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Arlington, VA – A coalition of 36 groups led by Americans for Prosperity (AFP) today urged Congress to lock in several of the lifesaving waivers issued by the Centers for Medicare & Medicaid (CMS) in response to the COVID-19 outbreak. The coalition is calling on members to cement temporary changes to telehealth, professional medical licensing, physician supervision and patient privacy.
“This crisis has exposed a tragic reality: America’s health care system often prevents doctors, nurses, and medical researchers from helping people,” the letter reads. “It is magnifying the harms of well-meaning but misguided policies that until now had remained largely unseen, but which led to critical shortages of health care professionals, medical equipment, and other necessities.”
“Cementing policies that are saving lives should be a top priority for Congress,” said AFP Government Affairs Coalitions Director Ted Ellis. “I’ve been encouraged by the conversations we’ve had with groups across the nation who recognize that these short-term waivers have the potential not just to save lives in this crisis, but in the next one too. This coalition is standing together to encourage Congress to make these changes permanent because lives depend on it.”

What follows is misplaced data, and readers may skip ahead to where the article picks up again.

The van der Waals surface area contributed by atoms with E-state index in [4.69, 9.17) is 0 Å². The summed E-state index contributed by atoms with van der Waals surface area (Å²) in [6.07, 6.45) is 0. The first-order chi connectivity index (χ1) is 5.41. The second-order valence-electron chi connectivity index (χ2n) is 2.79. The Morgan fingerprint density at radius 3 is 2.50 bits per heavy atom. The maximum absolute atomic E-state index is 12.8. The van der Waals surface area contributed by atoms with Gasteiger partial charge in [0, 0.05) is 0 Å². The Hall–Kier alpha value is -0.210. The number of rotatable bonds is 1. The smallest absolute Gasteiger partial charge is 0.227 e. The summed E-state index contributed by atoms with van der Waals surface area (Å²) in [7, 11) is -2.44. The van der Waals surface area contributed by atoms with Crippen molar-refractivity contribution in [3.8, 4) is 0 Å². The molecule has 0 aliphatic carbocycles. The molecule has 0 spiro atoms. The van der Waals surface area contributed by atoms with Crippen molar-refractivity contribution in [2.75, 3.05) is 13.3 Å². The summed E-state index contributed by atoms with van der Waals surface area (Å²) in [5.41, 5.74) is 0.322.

The organizations outlined 4 key waivers that should remain in place:
Telehealth. Under the administration’s emergency waivers, Medicare can pay for office, hospital, and other visits furnished via telehealth across the country for all beneficiaries. It also allows providers to forward videos and images to other doctors, known as “store and forward.” Telehealth has proven very popular with Medicare beneficiaries, with one CMS data analyst reporting telehealth visits for Medicare beneficiaries went from about 10,000 a week to 300,000 as of the last week in March.
Professional Licensing. In response to hospitals in hard hit areas resorting to retirees and medical students to fill gaps, CMS relaxed a variety of guidelines regulating how physicians, nurse practitioners, and occupational therapists can do their jobs. Under the relaxed guidance, clinicians can now practice at the top of their licenses and across state lines. automatic licensing recognition would be a godsend for patients and could help to ease local physician and nurse shortages.
Physician Supervision. Cutting out non-essential physician supervision and signoff requirements – for example, a requirement that mandates that a physician (as opposed to a nurse or physician assistant) must physically order home health services, sign the patient’s plan of care, and/or re-certify that the patient is eligible for services – can be counterproductive in a critical situation like a viral pandemic.
Patient Privacy. The Department of Health and Human Services’ current policy allows for more software platforms to be used in provider-patient communication (e.g. Skype and FaceTime), which would be otherwise prohibited by HIPAA. This is helping more patients get access to effective tracing, testing, and treatment.